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Yucca Mountain and California's Future
The first step in clean, abundant power

By Senator Tom McClintock


If there is a silver lining in the energy crisis it is that most Californians - and, indeed, most Americans - have reawakened to a simple but inescapable truth: that if we want clean, cheap, abundant and reliable electricity, we must make a significant commitment to nuclear power.

California has only two nuclear facilities left from the era when our state was committed to a prosperous future. Yet just those two facilities today supply more than 18 percent of California's electricity, at the price of 3-cents per kilowatt-hour. At that price, an average home's electricity bill would come to $18 per month.

Every year, those two plants prevent the release of 181,000 tons of sulfur dioxide and 7.7 million metric tons of carbon particulates that would otherwise have been produced if the same power had been generated by conventional power plants. All told, this nation's existing nuclear plants have prevented the equivalent air pollution of half of the nation's cars and light trucks.

As the energy crisis has focused public attention on the issue, a remarkable transformation is taking place. Earlier this year, the Los Angeles Times Poll found that 2/3 of Californians were not only opposed, but strongly opposed, to nuclear power. Last month's Field Poll found that a clear majority now favors it.

An important issue in this debate is over nuclear waste. The amount of waste produced by nuclear power plants is a fraction of other types of electricity generation. And 95 percent of spent fuel can be reused, turning this fraction into an even smaller fraction. But there is no denying that what remains is radioactive and requires proper disposal.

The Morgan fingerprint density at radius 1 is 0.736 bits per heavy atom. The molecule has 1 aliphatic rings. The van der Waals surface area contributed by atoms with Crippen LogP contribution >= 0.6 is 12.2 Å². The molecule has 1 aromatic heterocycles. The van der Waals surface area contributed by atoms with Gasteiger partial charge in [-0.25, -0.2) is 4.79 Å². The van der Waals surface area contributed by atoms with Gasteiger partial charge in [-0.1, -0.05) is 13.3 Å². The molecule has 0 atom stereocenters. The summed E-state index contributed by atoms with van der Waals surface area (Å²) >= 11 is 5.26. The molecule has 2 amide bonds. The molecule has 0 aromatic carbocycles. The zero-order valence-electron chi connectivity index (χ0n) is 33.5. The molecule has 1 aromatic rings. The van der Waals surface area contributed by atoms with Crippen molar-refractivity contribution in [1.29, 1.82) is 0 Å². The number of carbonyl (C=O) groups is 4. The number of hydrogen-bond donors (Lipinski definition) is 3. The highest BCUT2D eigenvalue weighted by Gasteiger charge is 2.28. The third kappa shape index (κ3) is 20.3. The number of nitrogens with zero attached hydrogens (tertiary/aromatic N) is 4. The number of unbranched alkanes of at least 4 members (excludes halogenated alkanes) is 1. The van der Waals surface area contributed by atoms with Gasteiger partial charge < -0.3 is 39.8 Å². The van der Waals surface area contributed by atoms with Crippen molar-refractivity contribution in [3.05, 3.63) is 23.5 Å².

Under California law, nuclear plant construction cannot even be considered until a national repository for nuclear waste is approved. Meanwhile, the state's nuclear plants have been storing their waste in temporary containers on site since 1969.

And that brings us to a desolate and remote location in the middle of the Nevada desert called "Yucca Mountain."

For many years, Yucca Mountain has been recognized as the ideal site for a national waste repository. It is the most stable geological site on the continent, a solid rock formation where over 100 underground nuclear tests have been conducted. Ironically, the surrounding rock gives off greater background radiation than would the repository itself.

As former Clinton Interior Secretary Bruce Babbitt recently pointed out, Yucca Mountain makes sense both environmentally and geologically. The site has been analyzed for more than 20 years, at the cost of $7 billion dollars, making it the most extensively environmentally evaluated project in history. The remaining objections to it are now strictly political.

California ratepayers have already forked over $800 million in surcharges on their electricity bills to pay for the repository, which the federal government had promised to open in 1998. Three years later, the site is still not approved, stalled by the political opposition of the Luddite anti-nuclear lobby and Nevada's NIMBYs.

Meanwhile, every major power plant now under consideration in California is to be powered by natural gas, a shortsighted policy assuring that Californians will be held hostage to the high costs of pollution and the ruinous volatility of natural gas prices for decades to come.

California's legislature had the opportunity to adopt a resolution supporting the Yucca Mountain facility recently, but rejected it on nearly a straight party-line vote.

They did so knowing full well that the alternative to Yucca Mountain is to stall California's ability to deliver clean, cheap and abundant electricity indefinitely and to continue to maintain more than 30 years of nuclear waste in temporary storage in California. Shockingly, this is the option preferred by California's leftist legislature.

Of course, California's legislature is a lagging indicator of public sentiment. It's a good bet the public prefers the 3-cent power and clean air that nuclear energy promises rather than the crushing debt, high electricity bills, rolling blackouts and continued air pollution that California's current energy policy has delivered.

And if the clear will of the electorate doesn't change the legislature's mind, perhaps the electorate will want to change the legislature.

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